For nearly 10 years I benefit from the value of newsletters as a consumer.
Newsletters are my preferred medium to surround myself with experts I currently seek in my life.
I tried to remember the first newsletter I subscribed to for this text but couldn't, probably because — depending on my current needs — I am changing them so frequently.
Here a sample of my current subscriptions:
- Anne-Laure's Maker Mind for mindful productivity and community
- Maria Popova's Brain Pickings for gems of literature and poetry
- Peter Bihr's Connection Problem for food for thought on society and tech
- Azeem Azhar's Exponential View for tech business insights from a European perspective
- Ben Thompson's Stratchery for tech business thinking from US perspective
- Claire Lew's Know Your Team for managing remote teams
- Tiago Forte's Praxis (as part of Every bundle) for insights on note-taking, thinking, and course building
- ... and I've got around 10 more
I regularly get huge amounts of value from these newsletters!
So I wonder why newsletters seem to suffer from a bad reputation. Let me highlight a few experiences:
No, I don't read every single issue. That's not the point. Instead I treat each newsletter as an invitation to engage with the expertise of the author. Think of it like the sections of a weekly newspaper. I open the page and have a quick look and if something resonates I dive deeper. Even if I would go through my full subscription of 20+ newsletters it would not cause me more time than reading a Sunday newspaper. But in contrast to a newspaper, it was me who consciously assembled the team of experts that is writing for me.
I frequently unsubscribe from newsletters that I lost interest in and never got a problem with spam. Unsubscribing is always easy. My reason to unsubscribe most often is not the quality of the content, rather I decided that I stopped prioritising this particular expertise anymore in my life.
In contrast to the web or social media, I always seem to find content from a newsletter that I remember because they are safe and sound in my email archive. Only newsletters can't be changed anymore once they got to my attention via my inbox.
I am sharing this here because for the first time I can return the favor 😀 From now on I'll be sending out this newsletter for Knowledge Entrepreneurs every week.
If that is an expertise you currently seek in your life, then stay for the ride. I'll do my best to make it worthwhile.
And if not, by all means, unsubscribe anytime. I'll be here for you, in case things change 🙋🏻♂️
Think for a moment, what expertises you currently seek in your life. Is it online marketing, personal finance, mindfulness, poetry, technology explainers? Then spend some time researching experts and sign up for their newsletters. Give them 2-4 weeks and then unsubscribe if you don't like what you receive.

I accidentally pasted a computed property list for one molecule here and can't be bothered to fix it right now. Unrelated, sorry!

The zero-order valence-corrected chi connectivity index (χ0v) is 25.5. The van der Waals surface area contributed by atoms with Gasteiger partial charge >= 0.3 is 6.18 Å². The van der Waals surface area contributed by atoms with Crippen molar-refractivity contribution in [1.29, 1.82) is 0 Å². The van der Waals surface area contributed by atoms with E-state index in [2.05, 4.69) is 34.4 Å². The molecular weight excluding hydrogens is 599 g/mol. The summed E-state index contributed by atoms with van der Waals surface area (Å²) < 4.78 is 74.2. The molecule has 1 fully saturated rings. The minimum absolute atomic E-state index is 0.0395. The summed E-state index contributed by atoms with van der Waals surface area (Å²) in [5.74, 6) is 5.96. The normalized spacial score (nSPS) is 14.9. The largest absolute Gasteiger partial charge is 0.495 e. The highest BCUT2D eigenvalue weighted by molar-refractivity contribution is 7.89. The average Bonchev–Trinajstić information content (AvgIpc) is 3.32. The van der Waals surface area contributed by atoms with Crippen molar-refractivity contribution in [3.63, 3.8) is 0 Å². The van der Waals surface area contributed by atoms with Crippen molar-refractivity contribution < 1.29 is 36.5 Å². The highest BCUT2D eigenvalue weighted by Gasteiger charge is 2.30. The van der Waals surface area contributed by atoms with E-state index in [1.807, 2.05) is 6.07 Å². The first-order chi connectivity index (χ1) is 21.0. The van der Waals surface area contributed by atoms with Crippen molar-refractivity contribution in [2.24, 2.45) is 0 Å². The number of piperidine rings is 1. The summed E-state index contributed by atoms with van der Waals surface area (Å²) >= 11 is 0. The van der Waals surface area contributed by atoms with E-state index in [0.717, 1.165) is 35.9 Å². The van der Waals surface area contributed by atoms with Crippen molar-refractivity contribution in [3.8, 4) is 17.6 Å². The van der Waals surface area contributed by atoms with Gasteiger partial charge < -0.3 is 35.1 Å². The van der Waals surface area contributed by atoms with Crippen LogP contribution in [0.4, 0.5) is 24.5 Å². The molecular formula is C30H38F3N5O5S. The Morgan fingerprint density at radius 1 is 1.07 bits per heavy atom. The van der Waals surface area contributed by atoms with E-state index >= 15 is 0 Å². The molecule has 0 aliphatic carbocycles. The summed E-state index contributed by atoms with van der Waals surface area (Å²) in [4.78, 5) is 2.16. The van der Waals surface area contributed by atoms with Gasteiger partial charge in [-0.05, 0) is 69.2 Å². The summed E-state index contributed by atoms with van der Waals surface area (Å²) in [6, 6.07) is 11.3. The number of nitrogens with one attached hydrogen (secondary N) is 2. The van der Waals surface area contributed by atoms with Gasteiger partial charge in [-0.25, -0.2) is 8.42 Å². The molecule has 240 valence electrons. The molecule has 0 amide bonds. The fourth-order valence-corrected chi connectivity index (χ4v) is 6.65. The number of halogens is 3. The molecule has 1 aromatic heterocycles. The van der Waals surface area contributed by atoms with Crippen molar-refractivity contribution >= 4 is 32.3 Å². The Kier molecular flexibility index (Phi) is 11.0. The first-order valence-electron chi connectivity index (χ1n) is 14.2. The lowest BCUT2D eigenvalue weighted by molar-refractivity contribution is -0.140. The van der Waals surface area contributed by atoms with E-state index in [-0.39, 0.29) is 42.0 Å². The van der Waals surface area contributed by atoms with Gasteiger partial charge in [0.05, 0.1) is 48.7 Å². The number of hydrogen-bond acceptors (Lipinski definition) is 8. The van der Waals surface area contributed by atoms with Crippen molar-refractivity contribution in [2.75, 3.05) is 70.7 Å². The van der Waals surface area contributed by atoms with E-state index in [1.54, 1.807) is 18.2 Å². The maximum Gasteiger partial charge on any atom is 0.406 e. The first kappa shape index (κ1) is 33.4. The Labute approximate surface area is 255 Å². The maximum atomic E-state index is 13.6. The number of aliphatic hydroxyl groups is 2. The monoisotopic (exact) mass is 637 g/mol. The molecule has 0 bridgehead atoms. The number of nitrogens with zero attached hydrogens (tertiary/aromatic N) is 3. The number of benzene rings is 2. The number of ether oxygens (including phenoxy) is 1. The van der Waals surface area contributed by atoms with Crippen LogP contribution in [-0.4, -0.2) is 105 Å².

Now think for whom you could provide value with a newsletter? What expertise and format would you pick? Reply with your answer and I'll provide feedback 💫
Segmenting the crowd (ConvertKit)
ConvertKit is an email marketing provider that most creators seem to recommend these days. What set them apart from Mailchimp at first was one defining feature: segmentation. ConvertKit allowed to easily provide links in emails where subscribers can indicate interest in a certain topic. From then on authors can consider these tags in their messaging. Tiago Forte described it to me recently as picturing a big football stadium of subscribers and suddenly be able to segment it into different groups of fans. Other providers are starting to implement this, too. But ConvertKit seems to have done the best job so far. ConvertKit is free for accounts with less than 1000 subscribers.
Much more to it than photography (Sean Tucker)
Last week I featured a YouTuber related to photography here I have to do it again. Even though I am not particularly interested in photography. I follow Sean Tucker for quite some time because of his authenticity and the visual style of his videos. At first discovered a video from him, where he talks to people considering to start a YouTube channel. I found it sincere and well made. But the last video I saw is particularly relevant for Knowledge Entrepreneurs. I'll probably go into details in a separate post but watch this video and think how you could adapt the techniques he mentions to your own medium and audience: a process to select the highlights (including feedback from social media), compiling them into a special medium, offering them to your audience as support. There is so much to learn from that video!
Small bites from the web
- The State Change Method: How to deliver engaging live lectures on Zoom – not only relevant for courses but also for normal Zoom call with your team
- The Holloway Guide to Using Twitter – I am getting more active on Twitter and not only like the calm and competent language of this guide, but also its ebook design. Beautiful!
That's it for this week...
I'll continue to try out Clubhouse so ping me @arothe when you sign up (or if you need an invite) 👋
Have a great week 😀
PS: If you know someone who might be seeking expertise on how to earn extra income with your knowledge, then consider forwarding this email or sharing the signup link 🙌